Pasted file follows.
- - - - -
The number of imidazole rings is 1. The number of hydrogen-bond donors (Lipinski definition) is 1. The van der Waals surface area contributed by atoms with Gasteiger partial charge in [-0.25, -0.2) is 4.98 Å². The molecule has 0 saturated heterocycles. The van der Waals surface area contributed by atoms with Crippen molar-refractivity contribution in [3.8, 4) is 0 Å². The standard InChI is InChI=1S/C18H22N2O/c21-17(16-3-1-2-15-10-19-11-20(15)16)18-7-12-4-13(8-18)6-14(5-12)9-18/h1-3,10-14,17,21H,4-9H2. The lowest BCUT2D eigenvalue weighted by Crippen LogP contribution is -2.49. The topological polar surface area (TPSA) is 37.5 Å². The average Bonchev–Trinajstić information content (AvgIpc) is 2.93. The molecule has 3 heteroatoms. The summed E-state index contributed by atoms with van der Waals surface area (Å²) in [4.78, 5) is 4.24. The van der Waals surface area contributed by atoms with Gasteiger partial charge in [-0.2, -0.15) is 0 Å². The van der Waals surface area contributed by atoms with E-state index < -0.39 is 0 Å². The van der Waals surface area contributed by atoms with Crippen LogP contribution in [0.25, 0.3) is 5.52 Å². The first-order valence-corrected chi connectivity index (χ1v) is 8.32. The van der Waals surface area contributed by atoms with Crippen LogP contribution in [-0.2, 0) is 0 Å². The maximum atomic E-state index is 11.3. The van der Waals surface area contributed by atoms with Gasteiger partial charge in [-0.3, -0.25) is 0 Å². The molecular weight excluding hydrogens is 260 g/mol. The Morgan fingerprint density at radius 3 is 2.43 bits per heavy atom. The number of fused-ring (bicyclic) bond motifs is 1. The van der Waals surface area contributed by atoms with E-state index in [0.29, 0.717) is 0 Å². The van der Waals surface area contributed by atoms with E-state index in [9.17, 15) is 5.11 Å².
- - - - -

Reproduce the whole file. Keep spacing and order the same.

The number of imidazole rings is 1. The number of hydrogen-bond donors (Lipinski definition) is 1. The van der Waals surface area contributed by atoms with Gasteiger partial charge in [-0.25, -0.2) is 4.98 Å². The molecule has 0 saturated heterocycles. The van der Waals surface area contributed by atoms with Crippen molar-refractivity contribution in [3.8, 4) is 0 Å². The standard InChI is InChI=1S/C18H22N2O/c21-17(16-3-1-2-15-10-19-11-20(15)16)18-7-12-4-13(8-18)6-14(5-12)9-18/h1-3,10-14,17,21H,4-9H2. The lowest BCUT2D eigenvalue weighted by Crippen LogP contribution is -2.49. The topological polar surface area (TPSA) is 37.5 Å². The average Bonchev–Trinajstić information content (AvgIpc) is 2.93. The molecule has 3 heteroatoms. The summed E-state index contributed by atoms with van der Waals surface area (Å²) in [4.78, 5) is 4.24. The van der Waals surface area contributed by atoms with Gasteiger partial charge in [-0.2, -0.15) is 0 Å². The van der Waals surface area contributed by atoms with E-state index < -0.39 is 0 Å². The van der Waals surface area contributed by atoms with Crippen LogP contribution in [0.25, 0.3) is 5.52 Å². The first-order valence-corrected chi connectivity index (χ1v) is 8.32. The van der Waals surface area contributed by atoms with Crippen LogP contribution in [-0.2, 0) is 0 Å². The maximum atomic E-state index is 11.3. The van der Waals surface area contributed by atoms with Gasteiger partial charge in [-0.3, -0.25) is 0 Å². The molecular weight excluding hydrogens is 260 g/mol. The Morgan fingerprint density at radius 3 is 2.43 bits per heavy atom. The number of fused-ring (bicyclic) bond motifs is 1. The van der Waals surface area contributed by atoms with E-state index in [0.29, 0.717) is 0 Å². The van der Waals surface area contributed by atoms with E-state index in [9.17, 15) is 5.11 Å².